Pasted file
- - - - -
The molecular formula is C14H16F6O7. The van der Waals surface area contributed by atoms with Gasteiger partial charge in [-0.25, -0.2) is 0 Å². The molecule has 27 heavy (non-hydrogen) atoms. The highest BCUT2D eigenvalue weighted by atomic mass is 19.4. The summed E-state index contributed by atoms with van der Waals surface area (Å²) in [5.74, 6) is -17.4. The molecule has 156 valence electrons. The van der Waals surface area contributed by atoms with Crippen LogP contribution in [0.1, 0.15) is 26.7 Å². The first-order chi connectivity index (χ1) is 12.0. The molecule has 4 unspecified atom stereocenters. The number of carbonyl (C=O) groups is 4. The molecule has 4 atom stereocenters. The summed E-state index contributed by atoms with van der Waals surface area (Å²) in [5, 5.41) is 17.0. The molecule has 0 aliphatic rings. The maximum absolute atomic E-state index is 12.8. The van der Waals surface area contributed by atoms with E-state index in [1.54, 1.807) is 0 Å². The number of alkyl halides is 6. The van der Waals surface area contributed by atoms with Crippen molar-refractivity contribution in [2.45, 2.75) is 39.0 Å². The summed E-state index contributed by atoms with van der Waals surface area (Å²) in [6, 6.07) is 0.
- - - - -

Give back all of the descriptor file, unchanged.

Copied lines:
The molecular formula is C14H16F6O7. The van der Waals surface area contributed by atoms with Gasteiger partial charge in [-0.25, -0.2) is 0 Å². The molecule has 27 heavy (non-hydrogen) atoms. The highest BCUT2D eigenvalue weighted by atomic mass is 19.4. The summed E-state index contributed by atoms with van der Waals surface area (Å²) in [5.74, 6) is -17.4. The molecule has 156 valence electrons. The van der Waals surface area contributed by atoms with Crippen LogP contribution in [0.1, 0.15) is 26.7 Å². The first-order chi connectivity index (χ1) is 12.0. The molecule has 4 unspecified atom stereocenters. The number of carbonyl (C=O) groups is 4. The molecule has 4 atom stereocenters. The summed E-state index contributed by atoms with van der Waals surface area (Å²) in [5, 5.41) is 17.0. The molecule has 0 aliphatic rings. The maximum absolute atomic E-state index is 12.8. The van der Waals surface area contributed by atoms with E-state index in [1.54, 1.807) is 0 Å². The number of alkyl halides is 6. The van der Waals surface area contributed by atoms with Crippen molar-refractivity contribution in [2.45, 2.75) is 39.0 Å². The summed E-state index contributed by atoms with van der Waals surface area (Å²) in [6, 6.07) is 0.